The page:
Politics can’t be only about each of us and the proper boundaries of our individuality, of the realm proper to ourselves, anymore.
Coming to grips with the nature of globalized society and economy would have the same social shock – and similarly transform how we conceive of ourselves and the world – as the Copernican Revolution. A Copernican Revolution for our entire self-conception.
Where have I heard that before?
What came first – the metaphor or the idea? At minimum, I got a bachelor’s degree in philosophy ten years ago, and I paid enough attention to have read Immanuel Kant. He brought that metaphor of the Copernican Revolution for thought into the tradition. And you can’t make that metaphor anymore without invoking him.
|"The spectacle of the Tartuffery of old Kant,
equally stiff and decent, with which he entices
us into the dialectic by-ways that lead (more
correctly mislead) to his "categorical
imperative" – makes us fastidious ones smile,
we who find no small amusement in spying out
the subtle tricks of old moralists and ethical
preachers." – Friedrich Nietzsche, Beyond
Good and Evil.
Which stinks, because very little about Utopias will have to do with Kant, or pay much fealty to him. It shows how much my own position has changed since my younger days. I first got into philosophy taking courses in a department with a higher concentration and percentage of Kantians than I think exists at any other university in Canada.
If we go by the simple expectation that your first teachers determine your perspective and priorities, I should be a pretty dedicated (if not necessarily very orthodox) Kantian.
But Utopias is deeply influenced by Antonio Negri and Henri Bergson, and Ecology, Ethics, and the Future of Humanity’s main ancestors are Arne Næss, Aldo Leopold, Félix Guattari, and Gilles Deleuze. So you can tell that I’m not all that into Kant anymore.
So what’s going on? Why would a metaphor so important to the Kantian project arise spontaneously* from my reflecting on the egotism of liberal individualist political thinking?
* And it seriously was spontaneous! I wasn’t even thinking about Kant at all when I described human self-centredness with a metaphor of Ptolemy’s Earth-centric cosmology. I was searching only for a cosmic metaphor for how profound human selfishness and self-centredness has become.
As with any set of works that have made such a powerful break in epochs (and so many epochs) Kant’s ideas are complex as all hell. And their precise meanings are open to literally centuries worth of debates. But here’s my very simplified take on what Kant’s Copernican Revolution was about: the powers of human knowledge.
The fulcrum of Kant’s whole system was a concept that human knowledge was fundamentally limited in its powers. We could never know the true nature of God or the true meaning of the cosmos itself. Those cosmic kinds of knowledge were mediated by humanity’s positionality and the structure of our minds.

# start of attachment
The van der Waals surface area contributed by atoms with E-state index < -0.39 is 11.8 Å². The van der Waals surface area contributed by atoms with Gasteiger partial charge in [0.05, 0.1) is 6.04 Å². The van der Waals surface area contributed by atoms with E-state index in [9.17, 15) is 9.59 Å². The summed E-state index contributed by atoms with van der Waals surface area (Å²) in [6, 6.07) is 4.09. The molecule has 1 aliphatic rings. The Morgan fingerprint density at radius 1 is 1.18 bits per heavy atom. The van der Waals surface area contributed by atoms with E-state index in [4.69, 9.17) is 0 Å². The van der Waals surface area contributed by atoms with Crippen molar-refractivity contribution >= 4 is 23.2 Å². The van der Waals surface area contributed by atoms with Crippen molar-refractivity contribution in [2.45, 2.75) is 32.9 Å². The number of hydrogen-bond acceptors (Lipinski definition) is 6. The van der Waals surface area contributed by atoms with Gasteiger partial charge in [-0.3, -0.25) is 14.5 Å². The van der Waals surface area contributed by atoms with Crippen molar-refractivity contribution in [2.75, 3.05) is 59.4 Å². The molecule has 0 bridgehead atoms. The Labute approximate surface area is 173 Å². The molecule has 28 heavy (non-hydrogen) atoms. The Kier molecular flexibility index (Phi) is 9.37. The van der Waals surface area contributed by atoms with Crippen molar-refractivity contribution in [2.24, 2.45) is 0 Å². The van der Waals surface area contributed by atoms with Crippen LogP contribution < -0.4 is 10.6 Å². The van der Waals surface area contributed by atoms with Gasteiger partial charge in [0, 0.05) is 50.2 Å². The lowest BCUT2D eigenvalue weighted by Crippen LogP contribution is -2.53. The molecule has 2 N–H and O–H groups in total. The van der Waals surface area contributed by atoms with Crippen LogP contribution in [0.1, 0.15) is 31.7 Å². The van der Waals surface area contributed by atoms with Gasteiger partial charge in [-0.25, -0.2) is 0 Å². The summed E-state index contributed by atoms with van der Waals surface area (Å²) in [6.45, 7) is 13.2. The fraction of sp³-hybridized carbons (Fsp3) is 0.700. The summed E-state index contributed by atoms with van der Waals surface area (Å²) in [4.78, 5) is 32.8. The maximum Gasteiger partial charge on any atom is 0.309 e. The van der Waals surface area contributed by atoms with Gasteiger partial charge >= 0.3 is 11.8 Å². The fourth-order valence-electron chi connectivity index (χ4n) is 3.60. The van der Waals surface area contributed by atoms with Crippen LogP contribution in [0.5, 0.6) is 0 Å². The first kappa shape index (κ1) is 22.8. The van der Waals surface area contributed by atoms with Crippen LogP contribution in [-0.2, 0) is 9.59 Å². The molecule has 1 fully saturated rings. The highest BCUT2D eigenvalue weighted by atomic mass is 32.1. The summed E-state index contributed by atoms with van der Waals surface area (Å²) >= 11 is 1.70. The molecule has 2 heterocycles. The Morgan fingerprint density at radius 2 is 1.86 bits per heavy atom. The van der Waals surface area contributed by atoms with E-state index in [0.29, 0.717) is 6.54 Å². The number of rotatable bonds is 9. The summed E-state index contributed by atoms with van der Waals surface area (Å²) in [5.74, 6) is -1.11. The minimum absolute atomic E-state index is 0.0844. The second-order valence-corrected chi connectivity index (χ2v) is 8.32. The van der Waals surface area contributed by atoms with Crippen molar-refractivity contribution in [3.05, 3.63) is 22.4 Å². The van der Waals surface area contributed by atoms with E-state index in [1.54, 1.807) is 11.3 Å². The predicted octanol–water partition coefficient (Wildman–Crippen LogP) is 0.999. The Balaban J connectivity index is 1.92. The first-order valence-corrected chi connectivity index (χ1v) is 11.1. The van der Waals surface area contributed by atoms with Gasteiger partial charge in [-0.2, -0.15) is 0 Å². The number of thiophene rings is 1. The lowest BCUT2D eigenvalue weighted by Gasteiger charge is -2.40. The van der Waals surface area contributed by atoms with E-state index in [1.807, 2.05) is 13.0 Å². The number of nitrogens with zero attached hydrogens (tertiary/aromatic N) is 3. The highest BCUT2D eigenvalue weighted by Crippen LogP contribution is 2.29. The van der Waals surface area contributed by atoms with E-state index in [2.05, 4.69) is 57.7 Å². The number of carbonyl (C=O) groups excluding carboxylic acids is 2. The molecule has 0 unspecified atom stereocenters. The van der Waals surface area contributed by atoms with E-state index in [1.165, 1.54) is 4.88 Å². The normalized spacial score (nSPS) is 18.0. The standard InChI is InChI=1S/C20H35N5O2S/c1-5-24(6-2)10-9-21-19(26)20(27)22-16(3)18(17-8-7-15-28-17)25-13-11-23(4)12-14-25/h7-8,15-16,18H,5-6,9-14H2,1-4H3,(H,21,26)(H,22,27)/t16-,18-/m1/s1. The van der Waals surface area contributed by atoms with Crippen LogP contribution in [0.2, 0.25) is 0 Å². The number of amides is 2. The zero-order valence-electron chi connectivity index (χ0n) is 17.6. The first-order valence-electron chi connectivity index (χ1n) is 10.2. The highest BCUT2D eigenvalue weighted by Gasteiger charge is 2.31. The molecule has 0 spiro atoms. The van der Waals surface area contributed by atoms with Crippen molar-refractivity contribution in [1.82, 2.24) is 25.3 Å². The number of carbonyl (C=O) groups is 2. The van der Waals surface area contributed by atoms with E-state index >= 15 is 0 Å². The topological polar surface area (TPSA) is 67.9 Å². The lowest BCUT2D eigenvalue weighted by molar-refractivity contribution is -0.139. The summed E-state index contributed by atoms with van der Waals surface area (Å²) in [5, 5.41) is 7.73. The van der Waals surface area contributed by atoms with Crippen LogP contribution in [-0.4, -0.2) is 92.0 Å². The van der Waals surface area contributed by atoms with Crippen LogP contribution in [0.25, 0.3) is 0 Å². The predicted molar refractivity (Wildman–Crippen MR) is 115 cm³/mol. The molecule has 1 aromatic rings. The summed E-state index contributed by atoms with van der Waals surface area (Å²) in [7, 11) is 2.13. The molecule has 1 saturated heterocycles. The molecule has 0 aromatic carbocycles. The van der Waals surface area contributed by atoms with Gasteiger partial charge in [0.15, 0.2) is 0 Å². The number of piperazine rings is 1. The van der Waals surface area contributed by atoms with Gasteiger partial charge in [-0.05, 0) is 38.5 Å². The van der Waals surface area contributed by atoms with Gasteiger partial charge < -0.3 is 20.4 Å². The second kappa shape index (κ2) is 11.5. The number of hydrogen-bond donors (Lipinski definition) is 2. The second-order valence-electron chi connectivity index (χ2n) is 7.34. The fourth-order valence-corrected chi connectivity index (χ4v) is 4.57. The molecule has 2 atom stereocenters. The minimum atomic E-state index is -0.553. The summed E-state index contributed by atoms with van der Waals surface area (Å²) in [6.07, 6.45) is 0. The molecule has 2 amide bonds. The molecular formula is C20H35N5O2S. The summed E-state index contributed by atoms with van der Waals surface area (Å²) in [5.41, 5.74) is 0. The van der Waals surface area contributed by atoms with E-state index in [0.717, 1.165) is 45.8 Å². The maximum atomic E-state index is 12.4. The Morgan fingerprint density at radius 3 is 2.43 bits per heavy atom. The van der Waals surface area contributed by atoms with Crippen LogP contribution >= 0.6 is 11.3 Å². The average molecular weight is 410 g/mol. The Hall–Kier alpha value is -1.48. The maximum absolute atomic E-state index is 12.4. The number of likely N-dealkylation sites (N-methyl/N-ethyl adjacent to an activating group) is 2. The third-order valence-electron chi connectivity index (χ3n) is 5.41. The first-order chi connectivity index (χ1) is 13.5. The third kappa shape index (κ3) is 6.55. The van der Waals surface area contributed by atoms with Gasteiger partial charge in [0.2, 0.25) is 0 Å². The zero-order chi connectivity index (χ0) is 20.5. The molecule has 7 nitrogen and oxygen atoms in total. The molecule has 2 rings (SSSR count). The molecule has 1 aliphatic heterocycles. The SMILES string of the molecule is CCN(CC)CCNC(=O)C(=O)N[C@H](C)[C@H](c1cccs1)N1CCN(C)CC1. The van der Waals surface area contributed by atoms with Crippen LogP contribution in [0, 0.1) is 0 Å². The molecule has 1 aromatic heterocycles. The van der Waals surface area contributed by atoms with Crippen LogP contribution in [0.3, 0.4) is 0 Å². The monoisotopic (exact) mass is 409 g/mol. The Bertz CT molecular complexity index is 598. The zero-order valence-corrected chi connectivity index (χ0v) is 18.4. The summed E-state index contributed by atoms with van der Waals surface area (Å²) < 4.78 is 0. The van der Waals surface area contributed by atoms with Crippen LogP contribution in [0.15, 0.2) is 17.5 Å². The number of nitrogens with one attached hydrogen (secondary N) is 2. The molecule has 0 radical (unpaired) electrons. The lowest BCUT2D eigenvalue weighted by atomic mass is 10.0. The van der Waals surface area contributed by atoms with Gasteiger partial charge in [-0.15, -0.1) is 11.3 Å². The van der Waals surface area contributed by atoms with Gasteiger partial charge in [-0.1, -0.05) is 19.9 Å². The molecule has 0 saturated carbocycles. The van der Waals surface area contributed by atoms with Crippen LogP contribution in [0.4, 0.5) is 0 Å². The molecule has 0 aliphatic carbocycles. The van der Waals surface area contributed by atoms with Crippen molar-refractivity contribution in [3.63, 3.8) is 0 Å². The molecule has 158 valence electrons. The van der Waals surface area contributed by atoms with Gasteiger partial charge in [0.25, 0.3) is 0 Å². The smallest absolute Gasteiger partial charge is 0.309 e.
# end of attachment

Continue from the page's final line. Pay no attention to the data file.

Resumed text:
Knowing the ordinary stuff of Earth worked fine because it was enough like us, ordinary stuff of Earth that could think about stuff. But God isn’t earthly or ordinary in human experience. So the frameworks of human knowledge perverted and twisted how we understood God until it became nonsensical blend of dogmas and hallucinations.
Only when reasoning about morality could we actually establish any genuine knowledge of the divine, because our moral reasoning is the only part of human nature that approaches divinity.
|Gilles Deleuze's simple diagram of Kant's
image of human nature and knowledge. I
assure you, it's very simple. Extremely.
That's some really fast Kant and I missed a ton of the details. But that doesn’t matter. The question is, why is this nothing like the Copernican Revolution I described yesterday in humanity’s conception of its own politics?
The image of Ptolemy’s cosmology is literally the entire universe revolving around Earth. As the metaphor rolls, liberal individualism sets all of human politics revolving around the freedom of the individual from outside powers.
But there are so many vectors of oppression that work so differently from centralized authorities trying to assert command and control over individuals.** Dealing with all those vectors in thought means reorienting our politics to view the free individual as just one type of political ideal among many that can guide us along different routes to different kinds of freedom.
** Though it’s not like those authorities are going away anytime soon.
A map of the universe where Earth is one planet among many is more complicated than the geocentric spheres. But it’s more accurate, and a more diverse and fascinating universe to explore than a geocentric reality could ever have been.
So it goes for the more complicated political universe with many diverse, intersecting, and conflicting axes of freedom and liberation. It’s much more complex to navigate. If you thought easy answers were tough in the liberal individualist model of politics, then this model with so many different axes of freedom is even harder.
But the diversity of that complicated world is amazing. Its freedoms are more rewarding. Its lives are more complex and profound. And it is more true.